Suppose we have the random variables $X_1, \ldots, X_n$ that have Bernoulli distributions with the (possibly different) probabilities $p_1, \ldots, p_n$. For example, $X_1$ = 1 with probability $p_1$ and 0 with probability $1-p_1$. Is there an efficient way to compute $E\left[\frac{1}{1+\sum_iX_i}\right]$ in polynomial time in $n$? If not, is there an approximate solution?

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    $\begingroup$ Cross post: math.stackexchange.com/questions/38662/… . It's usually good form to wait a day or two before cross posting. $\endgroup$ Commented May 12, 2011 at 10:23
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    $\begingroup$ I suppose you mean that the $X_i$'s are independent. Can't you just inductively on the number of variables find completely the probability distribution of $\sum_iX_i$? Sort of like Pascal's triangle. $\endgroup$ Commented May 12, 2011 at 10:56
  • $\begingroup$ i.e. dynamic programming. $\endgroup$ Commented May 13, 2011 at 5:57

2 Answers 2


An approach is through generating functions. For every nonnegative random variable $S$, $$ E\left(\frac1{1+S}\right)=\int_0^1E(t^S)\mathrm{d}t. $$ If $S=X_1+\cdots+X_n$ and the random variables $X_i$ are independent, $E(t^S)$ is the product of the $E(t^{X_i})$. If furthermore $X_i$ is Bernoulli $p_i$, $$ E\left(\frac1{1+S}\right)=\int_0^1\prod_{i=1}^n(1-p_i+p_it)\mathrm{d}t. $$ This is an exact formula. I do not know how best to use it to compute the LHS efficiently. Of course one can develop the integrand in the RHS, getting a sum of $2^n$ terms indexed by the subsets $I$ of $\{1,2,\ldots,n\}$ as $$ E\left(\frac1{1+S}\right)=\sum_I\frac1{|I|+1}\prod_{i\in I}p_i\cdot\prod_{j\notin I}(1-p_j). $$

But it might be more useful to notice that $$ \prod_{i=1}^n(1-p_i+p_it)=\sum_{k=0}^n(-1)^k\sigma_k(\mathbf{p})(1-t)^k, $$ where $\sigma_0(\mathbf{p})=1$ and $(\sigma_k(\mathbf{p}))_{1\le k\le n}$ are the symmetric polynomials of the family $\mathbf{p}=\{p_i\}$. Integrating with respect to $t$, one gets $$ E\left(\frac1{1+S}\right)=\sum_{k=0}^n(-1)^k\frac{\sigma_k(\mathbf{p})}{k+1}. $$ The computational burden is reduced to the determination of the sequence $(\sigma_k(\mathbf{p}))_{1\le k\le n}$.

Note 1 The last formula is an integrated version of the algebraic identity stating that, for every family $\mathbf{x}=\{x_i\}_i$ of zeroes and ones, $$ \frac1{1+\sigma_1(\mathbf{x})}=\sum_{k\ge0}(-1)^k\frac{\sigma_k(\mathbf{x})}{k+1}, $$ truncated at $k=n$ since, when at most $n$ values of $x_i$ are non zero, $\sigma_k(\mathbf{x})=0$ for every $k\ge n+1$. To prove the algebraic identity, note that, for every $k\ge0$, $$ \sigma_1(\mathbf{x})\sigma_k(\mathbf{x})=k\sigma_k(\mathbf{x})+(k+1)\sigma_{k+1}(\mathbf{x}), $$ and compute the product of $1+\sigma_1(\mathbf{x})$ by the series in the RHS. To apply this identity to our setting, introduce $\mathbf{X}=\{X_i\}_i$ and note that, for every $k\ge0$, $$ E(\sigma_k(\mathbf{X}))=\sigma_k(\mathbf{p}). $$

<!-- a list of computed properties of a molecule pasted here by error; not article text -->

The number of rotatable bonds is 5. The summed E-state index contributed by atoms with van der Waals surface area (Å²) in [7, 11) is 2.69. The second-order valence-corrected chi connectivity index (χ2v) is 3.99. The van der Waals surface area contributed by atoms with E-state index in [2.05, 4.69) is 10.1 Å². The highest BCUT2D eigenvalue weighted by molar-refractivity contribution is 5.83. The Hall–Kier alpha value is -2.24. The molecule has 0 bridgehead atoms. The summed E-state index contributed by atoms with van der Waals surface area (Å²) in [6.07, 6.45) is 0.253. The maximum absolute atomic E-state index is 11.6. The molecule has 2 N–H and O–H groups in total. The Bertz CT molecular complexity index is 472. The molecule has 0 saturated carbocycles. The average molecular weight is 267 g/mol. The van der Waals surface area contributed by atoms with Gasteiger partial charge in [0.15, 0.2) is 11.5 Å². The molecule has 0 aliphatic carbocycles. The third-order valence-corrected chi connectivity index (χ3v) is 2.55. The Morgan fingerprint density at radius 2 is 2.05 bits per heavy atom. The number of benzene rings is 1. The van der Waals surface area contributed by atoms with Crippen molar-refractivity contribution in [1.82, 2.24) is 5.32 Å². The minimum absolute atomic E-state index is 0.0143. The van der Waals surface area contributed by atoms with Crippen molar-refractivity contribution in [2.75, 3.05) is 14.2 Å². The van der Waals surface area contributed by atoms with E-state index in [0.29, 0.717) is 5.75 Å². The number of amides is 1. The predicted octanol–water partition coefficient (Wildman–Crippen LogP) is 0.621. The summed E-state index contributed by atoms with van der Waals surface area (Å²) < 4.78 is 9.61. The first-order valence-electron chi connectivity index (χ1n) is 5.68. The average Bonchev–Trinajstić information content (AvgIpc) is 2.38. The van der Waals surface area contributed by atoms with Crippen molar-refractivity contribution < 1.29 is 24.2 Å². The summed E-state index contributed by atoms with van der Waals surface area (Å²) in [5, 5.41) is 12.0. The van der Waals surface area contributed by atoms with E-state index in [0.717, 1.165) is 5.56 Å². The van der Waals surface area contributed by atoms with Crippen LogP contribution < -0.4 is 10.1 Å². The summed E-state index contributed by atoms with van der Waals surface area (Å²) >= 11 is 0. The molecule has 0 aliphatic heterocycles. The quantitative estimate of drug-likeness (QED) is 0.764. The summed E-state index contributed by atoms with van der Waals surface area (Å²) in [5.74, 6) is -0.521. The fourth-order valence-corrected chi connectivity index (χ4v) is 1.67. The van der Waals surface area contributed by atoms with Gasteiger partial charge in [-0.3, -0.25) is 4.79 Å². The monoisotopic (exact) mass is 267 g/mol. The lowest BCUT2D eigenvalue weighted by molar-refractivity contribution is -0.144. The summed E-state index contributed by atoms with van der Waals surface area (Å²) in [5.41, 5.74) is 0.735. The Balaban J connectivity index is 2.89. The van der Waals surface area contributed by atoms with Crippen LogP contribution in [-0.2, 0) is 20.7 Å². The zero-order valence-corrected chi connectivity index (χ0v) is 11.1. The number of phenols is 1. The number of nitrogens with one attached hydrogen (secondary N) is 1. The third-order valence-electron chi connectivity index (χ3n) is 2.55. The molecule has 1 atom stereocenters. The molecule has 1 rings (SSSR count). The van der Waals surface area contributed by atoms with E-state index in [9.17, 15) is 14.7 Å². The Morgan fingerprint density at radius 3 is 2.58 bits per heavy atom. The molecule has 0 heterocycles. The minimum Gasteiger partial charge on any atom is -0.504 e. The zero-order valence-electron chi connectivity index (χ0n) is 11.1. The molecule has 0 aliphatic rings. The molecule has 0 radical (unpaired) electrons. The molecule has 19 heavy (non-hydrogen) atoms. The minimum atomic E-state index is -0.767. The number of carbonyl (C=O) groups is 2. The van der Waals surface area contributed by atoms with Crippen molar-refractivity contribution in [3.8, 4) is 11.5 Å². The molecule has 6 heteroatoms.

Note 2 More generally, for every suitable complex number $z$, $$ \frac1{z+\sigma_1(\mathbf{x})}=\sum_{k\ge0}(-1)^ka_k(z)\sigma_k(\mathbf{x}),\qquad a_k(z)=\frac{\Gamma(k+1)\Gamma(z)}{\Gamma(k+1+z)}. $$

Note 3 When $p_i=p$ for every $i$, $$ \frac1{1+pn}< E\left(\frac1{1+S}\right)=\frac{1-(1-p)^{n+1}}{p(n+1)}< \frac1{p(n+1)}. $$


The result is indeed computable in polynomial time. Didier has shown in his answer that $$E\left(\frac1{1+\sum_{i=1}^n}\right)=\sum_{k=0}^n\frac{(-1)^k}{k+1}\sigma_k(p_1,\dots,p_n),$$ where $\sigma_k$ are the elementary symmetric polynomials. In order to finish this argument, it thus suffices to compute in polynomial time the numbers $\sigma_k(p_1,\dots,p_n)$. This can be done easily using the recurrence \begin{align} \sigma_0(p_1,\dots,p_m)&=1,\\\\ \sigma_{k+1}(p_1,\dots,p_m)&=\sum_{i=k+1}^mp_i\sigma_k(p_1,\dots,p_{i-1}). \end{align} We compute all the numbers $\sigma_k(p_1,\dots,p_m)$ for $k\le m\le n$ inductively: if we already know the sequence of values $\sigma_k(p_1,\dots,p_m)$ for all $m=k,\dots,n$, we use the recurrence to compute $\sigma_{k+1}(p_1,\dots,p_m)$ for all $m=k+1,\dots,n$. Thus the whole computation takes $O(n^2)$ evaluations of the sum above, hence $O(n^3)$ arithmetical operations.


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